Science Page: Actinobacillus pleuropneumoniae: a case of suspected lateral transmission (Part 1: diagnostics)

This is our Friday rubric: every week a new Science Page from the Bob Morrison’s Swine Health Monitoring Project. The previous editions of the science page are available on our website.

This week, we are sharing the first part of a report regarding an Actinobacillus pleuropneumoniae outbreak in the Midwest, across 3 systems and 5 farms.

Key points:

  • Actinobacillus pleuropneumoniae can significantly contribute to increase the costs of the growing period by increasing mortality and antimicrobial treatments.
  • All-in all-out of the affected sites accompanied with standard cleaning and disinfection procedures may suffice to ensure elimination of the bacteria.

A series of outbreaks with a sudden increase in mortality in growing pig herds located in Northwest Iowa were reported beginning in late October and early November.

Five wean-to-finish farms belonging to three different production companies were affected by a sudden onset (within 12-36 hours) of lethargy, respiratory distress and septicemia across hundreds of pigs. Clinical signs quickly spread through the sites and mortality rapidly increased with pigs having foamy bloody nasal discharge. Post-mortem examination revealed acute pleuritis and severe necrotizing bronchopneumonia. In all cases, Actinobacillus pleuropneumoniae (APP) was cultured from multiple sections of fresh lung. The APP isolate from each case was submitted to the University of Montreal for serotyping and it was confirmed to be serotype 8.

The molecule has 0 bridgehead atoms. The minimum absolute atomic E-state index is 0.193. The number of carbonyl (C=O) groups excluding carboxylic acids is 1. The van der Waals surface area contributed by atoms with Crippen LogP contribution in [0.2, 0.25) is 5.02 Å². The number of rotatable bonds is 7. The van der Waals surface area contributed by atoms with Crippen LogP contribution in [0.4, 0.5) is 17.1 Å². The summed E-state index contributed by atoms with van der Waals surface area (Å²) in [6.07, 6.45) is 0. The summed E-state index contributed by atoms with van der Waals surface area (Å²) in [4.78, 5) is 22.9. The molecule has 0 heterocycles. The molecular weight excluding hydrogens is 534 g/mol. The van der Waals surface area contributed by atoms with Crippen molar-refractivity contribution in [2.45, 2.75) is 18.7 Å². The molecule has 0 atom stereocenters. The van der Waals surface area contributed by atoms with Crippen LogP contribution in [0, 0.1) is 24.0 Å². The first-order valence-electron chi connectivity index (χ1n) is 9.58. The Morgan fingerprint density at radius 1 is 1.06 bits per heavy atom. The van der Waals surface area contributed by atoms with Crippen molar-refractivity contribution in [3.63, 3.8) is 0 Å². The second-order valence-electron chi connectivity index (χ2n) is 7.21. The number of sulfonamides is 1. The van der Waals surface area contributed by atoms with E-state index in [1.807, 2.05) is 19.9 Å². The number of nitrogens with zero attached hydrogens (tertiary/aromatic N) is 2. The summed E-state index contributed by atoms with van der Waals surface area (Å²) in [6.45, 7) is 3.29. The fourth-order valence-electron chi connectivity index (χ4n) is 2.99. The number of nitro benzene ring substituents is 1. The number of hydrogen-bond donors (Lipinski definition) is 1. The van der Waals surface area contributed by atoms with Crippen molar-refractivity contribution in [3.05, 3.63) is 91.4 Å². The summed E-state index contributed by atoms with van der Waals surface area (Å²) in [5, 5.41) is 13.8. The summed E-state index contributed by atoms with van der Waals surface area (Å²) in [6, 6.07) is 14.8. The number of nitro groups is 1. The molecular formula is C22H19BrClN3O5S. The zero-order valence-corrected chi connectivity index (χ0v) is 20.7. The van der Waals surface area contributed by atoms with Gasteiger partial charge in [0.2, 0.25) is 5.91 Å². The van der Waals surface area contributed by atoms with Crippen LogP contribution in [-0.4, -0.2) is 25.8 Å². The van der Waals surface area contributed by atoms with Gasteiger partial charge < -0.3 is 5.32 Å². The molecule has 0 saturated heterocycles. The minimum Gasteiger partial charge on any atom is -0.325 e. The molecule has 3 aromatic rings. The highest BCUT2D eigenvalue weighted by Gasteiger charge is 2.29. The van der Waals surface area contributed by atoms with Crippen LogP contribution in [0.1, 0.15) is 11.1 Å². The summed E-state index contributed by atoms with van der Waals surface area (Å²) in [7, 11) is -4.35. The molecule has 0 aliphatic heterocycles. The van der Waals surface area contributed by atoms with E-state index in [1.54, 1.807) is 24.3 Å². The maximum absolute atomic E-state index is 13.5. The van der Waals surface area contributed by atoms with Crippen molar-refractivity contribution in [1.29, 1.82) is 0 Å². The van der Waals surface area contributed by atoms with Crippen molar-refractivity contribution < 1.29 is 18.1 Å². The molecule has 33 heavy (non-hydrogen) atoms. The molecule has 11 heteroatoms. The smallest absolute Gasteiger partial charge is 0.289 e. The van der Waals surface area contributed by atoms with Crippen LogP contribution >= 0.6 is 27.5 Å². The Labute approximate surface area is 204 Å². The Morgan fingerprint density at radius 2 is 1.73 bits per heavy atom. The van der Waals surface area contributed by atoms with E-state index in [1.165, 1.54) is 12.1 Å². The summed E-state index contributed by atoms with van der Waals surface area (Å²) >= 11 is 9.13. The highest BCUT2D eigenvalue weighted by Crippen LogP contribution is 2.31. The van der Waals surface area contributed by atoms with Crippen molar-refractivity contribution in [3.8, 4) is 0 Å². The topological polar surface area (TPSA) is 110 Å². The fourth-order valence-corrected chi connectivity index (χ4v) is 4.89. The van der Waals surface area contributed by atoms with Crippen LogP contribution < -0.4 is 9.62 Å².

Each veterinarian intervened by rapidly mass injecting the growing herd with antibiotics suggested from the antibiotic susceptibility test together with either in-feed or water medication. Mortality rates for each site are shown on the figure below.

AAP associated mortality rates

The estimated cost of APP for each of these outbreaks was $30-$35/pig, considering treatment costs and a $2/pig cost for each 1% mortality.

Each site was completely emptied of pigs, washed and disinfected following a standard procedure. Sites were reloaded with new groups of pigs that have remained free of clinical signs associated with APP.

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